An overwhelming number of voters want to reform the federal justice system, a new poll finds.
Matt Ferner National Reporter, The Huffington Post
For decades, politicians have been celebrated — sometimes even rewarded — for spouting “tough on crime” rhetoric and supporting laws that have inflated the nation’s inmate population and made the U.S. the world’s leading jailer. But voters from both parties have grown weary of such policies and overwhelmingly support broad reforms aimed at reducing the prison population, according to a public opinion poll released this week.
The poll, released by The Pew Charitable Trusts and conducted by The Mellman Group and Public Opinion Strategies, shows that large majorities of voters believe too many drug offenders are incarcerated; mandatory minimum sentences for a variety of crimes should be abolished; and that prisoners should be allowed to participate in jailhouse job-training or drug-treatment programs that could reduce sentences.
In short, voters consider the federal prison population to be “too large, too expensive, and too often incarcerating the wrong people,” reads the Pew report.
This should not come as a surprise, Adam Gelb, director of Pew’s Public Safety Performance Project, told The Huffington Post.
“Our surveys have shown for several years now that voters realize we are not going to build our way to public safety with more and more prisons,” he said. “Large majorities believe we are locking up far too many people for far too long and that there are alternatives that work better and cost less.”
Drug offenders make up nearly half of the federal prison population, and many have been locked up for nonviolent crimes. Sixty-one percent of survey respondents said “that is too many drug criminals taking up too much space” in prisons and would rather see that space used for people who have committed violent crimes or acts of terrorism.
Only 20 percent of voters said that a drug courier, or mule, who is paid to transport drugs should receive the current mandatory minimum sentence of 10 years in prison. Similarly, just 25 percent of those surveyed said street dealers selling illegal drugs deserve that same sentence. Less than 40 percent of voters believe people who grow and produce illegal drugs should get harsh mandatory minimum sentences.
However, voters do think the 10-year mandatory minimum sentence should be enforced for drug kingpins — nearly 70 percent say that current sentencing rules should still be used on leaders of organized drug rings.
In general, however, a strong majority of respondents said that mandatory minimum sentences should be reformed or abolished. Eight in 10 voters want judges to have the flexibility to use the facts of a specific case to determine sentences for both drug offenses (79 percent support) and a variety of other criminal cases (77 percent support).
Further, the survey organization found broad support for eliminating mandatory minimums in federal cases: Seventy-eight percent of Democrats, 73 percent Republicans and 83 percent of independents support doing away with them. Most people who live with someone who has been the victim of a violent crime victim (72 percent) or a member of law enforcement (68 percent) also say they should be abolished.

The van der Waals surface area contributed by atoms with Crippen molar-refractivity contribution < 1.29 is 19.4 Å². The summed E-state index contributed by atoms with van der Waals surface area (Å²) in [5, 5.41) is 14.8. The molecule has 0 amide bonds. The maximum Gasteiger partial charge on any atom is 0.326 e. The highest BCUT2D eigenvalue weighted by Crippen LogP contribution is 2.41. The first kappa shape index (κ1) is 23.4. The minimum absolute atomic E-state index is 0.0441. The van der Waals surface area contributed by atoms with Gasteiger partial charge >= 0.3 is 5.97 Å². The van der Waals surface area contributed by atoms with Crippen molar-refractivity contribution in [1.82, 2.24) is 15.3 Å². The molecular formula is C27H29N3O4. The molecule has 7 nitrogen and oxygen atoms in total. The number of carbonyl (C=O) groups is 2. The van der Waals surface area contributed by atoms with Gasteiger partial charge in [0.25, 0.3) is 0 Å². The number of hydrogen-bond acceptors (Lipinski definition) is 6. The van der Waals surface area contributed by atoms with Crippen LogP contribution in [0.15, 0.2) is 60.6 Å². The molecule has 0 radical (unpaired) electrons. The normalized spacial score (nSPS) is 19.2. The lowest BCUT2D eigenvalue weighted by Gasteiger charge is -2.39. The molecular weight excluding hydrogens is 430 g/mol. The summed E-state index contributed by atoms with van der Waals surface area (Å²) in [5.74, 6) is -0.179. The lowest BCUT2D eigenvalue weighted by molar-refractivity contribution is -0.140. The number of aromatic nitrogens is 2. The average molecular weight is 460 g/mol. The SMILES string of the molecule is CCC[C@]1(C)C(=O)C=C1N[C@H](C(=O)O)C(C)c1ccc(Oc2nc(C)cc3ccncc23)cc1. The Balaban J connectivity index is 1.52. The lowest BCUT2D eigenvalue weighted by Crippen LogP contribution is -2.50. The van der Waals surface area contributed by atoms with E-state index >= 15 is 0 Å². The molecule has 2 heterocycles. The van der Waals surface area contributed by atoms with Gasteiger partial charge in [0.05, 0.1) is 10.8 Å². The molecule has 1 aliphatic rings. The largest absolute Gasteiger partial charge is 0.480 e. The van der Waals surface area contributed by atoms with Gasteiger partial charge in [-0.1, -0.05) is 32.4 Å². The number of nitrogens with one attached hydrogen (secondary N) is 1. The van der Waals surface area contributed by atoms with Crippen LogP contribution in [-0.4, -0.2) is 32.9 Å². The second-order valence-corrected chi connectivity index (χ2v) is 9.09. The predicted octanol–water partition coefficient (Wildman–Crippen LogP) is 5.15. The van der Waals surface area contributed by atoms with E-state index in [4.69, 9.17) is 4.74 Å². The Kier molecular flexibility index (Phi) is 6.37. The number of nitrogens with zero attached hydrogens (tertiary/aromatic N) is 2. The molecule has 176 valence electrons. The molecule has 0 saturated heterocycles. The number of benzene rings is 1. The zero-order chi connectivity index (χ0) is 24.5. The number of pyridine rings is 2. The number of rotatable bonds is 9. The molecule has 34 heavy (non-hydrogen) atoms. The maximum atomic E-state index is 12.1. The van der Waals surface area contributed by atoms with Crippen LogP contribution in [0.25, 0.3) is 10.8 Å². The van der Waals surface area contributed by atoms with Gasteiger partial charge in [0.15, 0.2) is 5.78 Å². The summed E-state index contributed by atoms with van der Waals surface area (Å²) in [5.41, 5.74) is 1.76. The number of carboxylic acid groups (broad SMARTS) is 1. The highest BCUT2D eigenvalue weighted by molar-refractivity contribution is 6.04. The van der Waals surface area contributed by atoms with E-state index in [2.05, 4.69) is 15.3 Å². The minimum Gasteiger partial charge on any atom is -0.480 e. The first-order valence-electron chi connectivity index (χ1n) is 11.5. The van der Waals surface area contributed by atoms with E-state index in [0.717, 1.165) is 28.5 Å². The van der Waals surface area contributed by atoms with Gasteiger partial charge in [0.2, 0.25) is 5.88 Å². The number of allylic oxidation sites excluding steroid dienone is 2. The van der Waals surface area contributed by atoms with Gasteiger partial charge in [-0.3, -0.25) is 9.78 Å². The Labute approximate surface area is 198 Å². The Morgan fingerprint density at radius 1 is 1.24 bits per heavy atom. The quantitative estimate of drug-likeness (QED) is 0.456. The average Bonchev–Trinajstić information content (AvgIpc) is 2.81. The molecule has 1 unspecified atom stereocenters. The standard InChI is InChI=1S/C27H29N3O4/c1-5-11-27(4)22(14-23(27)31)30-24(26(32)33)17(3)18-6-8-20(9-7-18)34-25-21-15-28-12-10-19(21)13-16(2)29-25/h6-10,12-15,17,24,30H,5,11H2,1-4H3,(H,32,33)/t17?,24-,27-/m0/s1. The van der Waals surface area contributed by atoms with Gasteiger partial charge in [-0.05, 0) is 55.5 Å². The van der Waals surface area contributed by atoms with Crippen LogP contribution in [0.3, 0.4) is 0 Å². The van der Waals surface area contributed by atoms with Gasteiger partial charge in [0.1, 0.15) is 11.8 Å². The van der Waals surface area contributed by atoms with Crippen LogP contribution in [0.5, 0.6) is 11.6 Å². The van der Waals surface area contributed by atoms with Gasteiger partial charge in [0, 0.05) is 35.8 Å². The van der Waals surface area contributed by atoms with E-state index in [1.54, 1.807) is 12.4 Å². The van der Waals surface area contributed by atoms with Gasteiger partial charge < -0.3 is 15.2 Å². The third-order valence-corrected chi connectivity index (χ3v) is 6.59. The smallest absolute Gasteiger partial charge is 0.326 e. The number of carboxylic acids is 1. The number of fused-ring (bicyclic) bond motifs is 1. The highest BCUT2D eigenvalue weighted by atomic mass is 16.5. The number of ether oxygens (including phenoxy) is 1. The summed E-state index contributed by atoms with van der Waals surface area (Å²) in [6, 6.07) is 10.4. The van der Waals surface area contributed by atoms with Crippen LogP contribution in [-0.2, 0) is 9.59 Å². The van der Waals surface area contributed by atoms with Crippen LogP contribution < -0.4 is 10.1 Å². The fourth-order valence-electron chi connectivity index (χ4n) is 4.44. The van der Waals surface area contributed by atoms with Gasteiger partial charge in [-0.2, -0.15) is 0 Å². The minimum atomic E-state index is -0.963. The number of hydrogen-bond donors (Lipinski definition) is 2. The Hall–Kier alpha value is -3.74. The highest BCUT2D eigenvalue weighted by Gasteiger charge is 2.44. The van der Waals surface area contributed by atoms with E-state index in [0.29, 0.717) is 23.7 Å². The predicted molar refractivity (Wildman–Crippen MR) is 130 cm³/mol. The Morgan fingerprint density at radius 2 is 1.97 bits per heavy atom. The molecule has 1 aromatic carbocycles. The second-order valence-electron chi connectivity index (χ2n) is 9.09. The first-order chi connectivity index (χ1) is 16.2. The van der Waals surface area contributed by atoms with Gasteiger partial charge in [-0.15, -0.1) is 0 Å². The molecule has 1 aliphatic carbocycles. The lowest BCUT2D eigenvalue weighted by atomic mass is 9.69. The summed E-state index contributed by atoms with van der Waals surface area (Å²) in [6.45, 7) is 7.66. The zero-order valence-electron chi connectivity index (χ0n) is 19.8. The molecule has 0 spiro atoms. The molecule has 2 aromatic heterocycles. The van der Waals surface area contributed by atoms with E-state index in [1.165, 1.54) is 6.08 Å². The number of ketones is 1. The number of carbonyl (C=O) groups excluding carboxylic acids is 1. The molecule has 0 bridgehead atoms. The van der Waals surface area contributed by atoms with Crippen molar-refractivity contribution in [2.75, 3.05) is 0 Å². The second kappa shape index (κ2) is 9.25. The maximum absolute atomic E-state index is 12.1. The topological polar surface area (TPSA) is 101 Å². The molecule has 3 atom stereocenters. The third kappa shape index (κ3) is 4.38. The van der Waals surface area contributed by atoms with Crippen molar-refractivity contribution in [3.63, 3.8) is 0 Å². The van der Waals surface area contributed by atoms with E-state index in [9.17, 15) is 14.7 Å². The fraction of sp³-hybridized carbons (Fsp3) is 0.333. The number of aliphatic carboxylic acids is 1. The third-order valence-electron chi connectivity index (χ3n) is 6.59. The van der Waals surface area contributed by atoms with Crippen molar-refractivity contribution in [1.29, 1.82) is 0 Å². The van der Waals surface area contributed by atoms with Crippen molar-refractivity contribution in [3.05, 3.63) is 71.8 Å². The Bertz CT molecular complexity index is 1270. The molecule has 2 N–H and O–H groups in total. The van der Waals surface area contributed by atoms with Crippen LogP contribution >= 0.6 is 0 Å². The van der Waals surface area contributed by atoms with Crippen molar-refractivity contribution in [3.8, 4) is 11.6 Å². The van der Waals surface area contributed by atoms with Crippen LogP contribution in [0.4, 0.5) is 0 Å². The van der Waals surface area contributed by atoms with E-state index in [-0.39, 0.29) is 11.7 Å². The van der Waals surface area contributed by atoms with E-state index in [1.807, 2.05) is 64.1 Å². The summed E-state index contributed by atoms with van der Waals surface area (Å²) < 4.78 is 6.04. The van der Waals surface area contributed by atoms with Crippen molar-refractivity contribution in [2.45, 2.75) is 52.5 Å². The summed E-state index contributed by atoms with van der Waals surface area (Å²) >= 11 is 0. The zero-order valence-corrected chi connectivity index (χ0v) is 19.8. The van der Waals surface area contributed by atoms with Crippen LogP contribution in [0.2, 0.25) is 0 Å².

“Among no group does support fall below the two-thirds level,” Pew notes about elimination of mandatory minimum sentences.
Allowing people to shorten their sentences by participating in programs that have been proven to reduce recidivism — like drug treatment and job-training classes — was also a popular idea. At least 85 percent of respondents said inmates who engaged in such programs should be able to shorten their time in prison by 15 percent or even 30 percent.
Another 83 percent said a court should be allowed to review cases of nonviolent federal offenders who are at least 60 years old to determine if they can be released from prison and placed on community supervision instead. Eighty-four percent supported a similar plan for terminally ill inmates.
The U.S. is home to nearly 25 percent of the world’s prisoners, despite having less than 5 percent of its population. Another 7 million people are either on probation or on parole. Caging and monitoring this many people costs the U.S. over $80 billion a year.
Reducing these numbers would require reforms well beyond the federal prison system, which houses about one-tenth of the nation’s inmates. More than 1.3 million people nationwide are being held in state prisons. Almost 650,000 people around the country are currently locked up in local jails, and nearly 70 percent of them haven’t actually been convicted of anything.
Several criminal justice reform organizations are actively working to reduce the U.S. prison population by as much as 50 percent in the next 10 to 15 years. And since 2007, more than half of all states have implemented legislation targeting prison growth. The laws vary, but typically are aimed at expanding alternatives to incarceration at the state level and prioritizing imprisoning only the most serious and violent offenders.
The results of this survey about the federal justice system is a sign that there may be even deeper interest in broad, systemic reforms.
“Outside the Washington bubble, state leaders on both sides of the aisle are seeing that it’s not only possible to cut crime and incarceration at the same time, they’re seeing that it’s possible to champion criminal justice reform and get re-elected at the same time,” Gelb said.
The Mellman Group and Public Opinion Strategies surveyed 1,200 registered voters nationwide. Interviews were conducted by telephone, including both cell phones and landlines, Jan. 13 to 19.